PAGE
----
Australian Galleries, 28 & 35 Derby Street, Collingwood26 February 2019 — 17 March 2019
John Nixon: Screenprints, Woodblocks & Unique Relief Prints
Negative Press, Factory 8/102 Henkel Street, Brunswick16 February – 9 March 2019
By Victoria Perin
Exhibitions are usually talkative. They start off with the artist's or curator's statements and then usually just chat away with their personalised terminology and their free-associations. I intended to review the Australian Galleries group-show Papermade, as the curator Kathleen Coelho has it billed as a significant survey capturing "the history of Australian printmaking today" (even though it also includes drawings and a couple of photographs). I knew that it was a 'stockroom exhibition', and that these are typically cynical affairs in which the drawers are cleared for the purpose of selling old work. Still, few gallery stockrooms are as multifaceted and as pedigreed as Australian Galleries', established as it was in 1956 and existing now across three locations. Australian Galleries is one of Australia's largest commercial galleries and has been for decades.
Far from being a history of printmaking—today or at any other time—Papermade is mute. It doesn't speak for itself nor does it speak for any of the 90-plus artists on its massive bill. There are no terms presented, except perhaps technical skill and uniqueness (in that each of the artists have a "unique" practice), which is the kind of a dull platitude that suggests there is nothing that Coelho could present as a unifying justification for the show. Truthfully, the theme of this exhibition is 'stock' except I'm quite sure this isn't even the best representation of prints the AG has access to. I know there are better prints around by some of the established artists, such as Hertha Kluge-Pott, Jock Clutterbuck, Alun Leach-Jones, Rosalind Atkins, amongst others.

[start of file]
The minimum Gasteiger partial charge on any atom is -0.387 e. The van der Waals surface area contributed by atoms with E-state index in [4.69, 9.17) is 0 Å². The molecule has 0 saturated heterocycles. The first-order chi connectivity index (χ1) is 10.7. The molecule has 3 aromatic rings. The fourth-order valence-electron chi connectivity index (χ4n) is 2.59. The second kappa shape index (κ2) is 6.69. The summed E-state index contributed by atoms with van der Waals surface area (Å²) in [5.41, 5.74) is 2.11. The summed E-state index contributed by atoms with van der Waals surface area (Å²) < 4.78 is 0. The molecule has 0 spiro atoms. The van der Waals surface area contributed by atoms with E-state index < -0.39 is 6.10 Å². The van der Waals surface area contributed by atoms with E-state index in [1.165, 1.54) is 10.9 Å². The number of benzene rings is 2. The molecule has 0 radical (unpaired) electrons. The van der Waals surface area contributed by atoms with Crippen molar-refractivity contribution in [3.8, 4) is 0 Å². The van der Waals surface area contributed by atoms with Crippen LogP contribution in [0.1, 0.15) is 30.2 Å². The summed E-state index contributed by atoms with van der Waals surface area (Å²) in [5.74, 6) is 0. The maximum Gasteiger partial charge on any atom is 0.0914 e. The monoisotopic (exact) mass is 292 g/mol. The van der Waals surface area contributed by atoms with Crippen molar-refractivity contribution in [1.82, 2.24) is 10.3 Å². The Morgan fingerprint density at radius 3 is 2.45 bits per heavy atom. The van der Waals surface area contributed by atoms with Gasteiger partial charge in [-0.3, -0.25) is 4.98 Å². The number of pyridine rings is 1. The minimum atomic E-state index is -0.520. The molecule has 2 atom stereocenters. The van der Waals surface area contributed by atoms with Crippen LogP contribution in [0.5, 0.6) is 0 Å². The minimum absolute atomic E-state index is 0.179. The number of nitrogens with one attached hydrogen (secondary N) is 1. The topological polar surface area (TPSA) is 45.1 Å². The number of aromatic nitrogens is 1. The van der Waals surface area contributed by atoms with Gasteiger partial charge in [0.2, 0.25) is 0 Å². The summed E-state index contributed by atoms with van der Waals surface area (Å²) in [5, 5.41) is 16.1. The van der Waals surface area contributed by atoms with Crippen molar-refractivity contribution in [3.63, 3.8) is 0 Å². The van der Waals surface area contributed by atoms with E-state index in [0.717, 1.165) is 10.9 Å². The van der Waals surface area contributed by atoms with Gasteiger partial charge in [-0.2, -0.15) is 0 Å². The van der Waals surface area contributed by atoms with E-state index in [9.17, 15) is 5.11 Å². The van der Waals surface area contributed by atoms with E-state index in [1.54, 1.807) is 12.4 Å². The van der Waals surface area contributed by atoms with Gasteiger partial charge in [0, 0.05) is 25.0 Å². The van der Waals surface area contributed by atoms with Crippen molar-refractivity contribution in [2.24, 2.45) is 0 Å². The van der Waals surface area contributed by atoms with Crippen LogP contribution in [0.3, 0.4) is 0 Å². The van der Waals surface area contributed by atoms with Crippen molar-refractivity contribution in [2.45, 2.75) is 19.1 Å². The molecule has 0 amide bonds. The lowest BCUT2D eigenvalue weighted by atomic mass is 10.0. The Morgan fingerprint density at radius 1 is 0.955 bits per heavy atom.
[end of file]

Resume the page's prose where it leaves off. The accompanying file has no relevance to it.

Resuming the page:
It took me a good thirty minutes to realise that there was nothing to say. I realised that this exhibition, perhaps even the gallery itself, was working outside the community of discourse. Nobody, least of all the Australian Galleries, expects this show to say anything. Most commercial galleries need to have stockroom shows. I can appreciate that. But if this show represents Australian printmaking today, as it claims, then Australian printmaking is going nowhere and is full of individuals working untethered to critical standards. This exhibition presents a community that has no shared expectations for itself.
Of course, out of 90 artists, there were many works I did enjoy. Mostly early things: a 1973 Petr Herel etching, a Davida Allen series (banished to a stairwell for some horrible reason, probably because AG does not currently represent the artist), three Jenny Bell drawings and a ripper sketchbook display by Prudence Flint. Suffice to say, if you do go, the 28 Derby display is better than the 35 Derby address, but really, it's all pretty pointless. I'm sorry I brought it up. I shouldn't have mentioned it.
John Nixon: Screenprints, Woodblocks & Unique Relief Prints has something to say about printmaking and about the practice of veteran Melbourne artist John Nixon. Walking into Negative Press's factory space you will find around 20 sparse prints that were created metres away from where they hang. Many of these works recall earlier prints, created in the early 1990s with master-printer John Loane at Viridian Press. Those prints, as with many of these, were the product of taking the imprint of an object (in print terms, a "matrix"), but not carving into that object. That is to say, instead of printing an image, John Nixon printed the side of a blank block of wood.
Typically, a print is a picture that results from a carved or otherwise obtained design. Most of these prints, however, have no applied design. They are just matrices arranged and printed. Nixon, working here with Negative Press's master-printer Trent Walter, has often printed the abstract texture of his matrix alone, creating in saturated colours the instructions of Shikō Munakata, one of the 20th century's most important printmakers: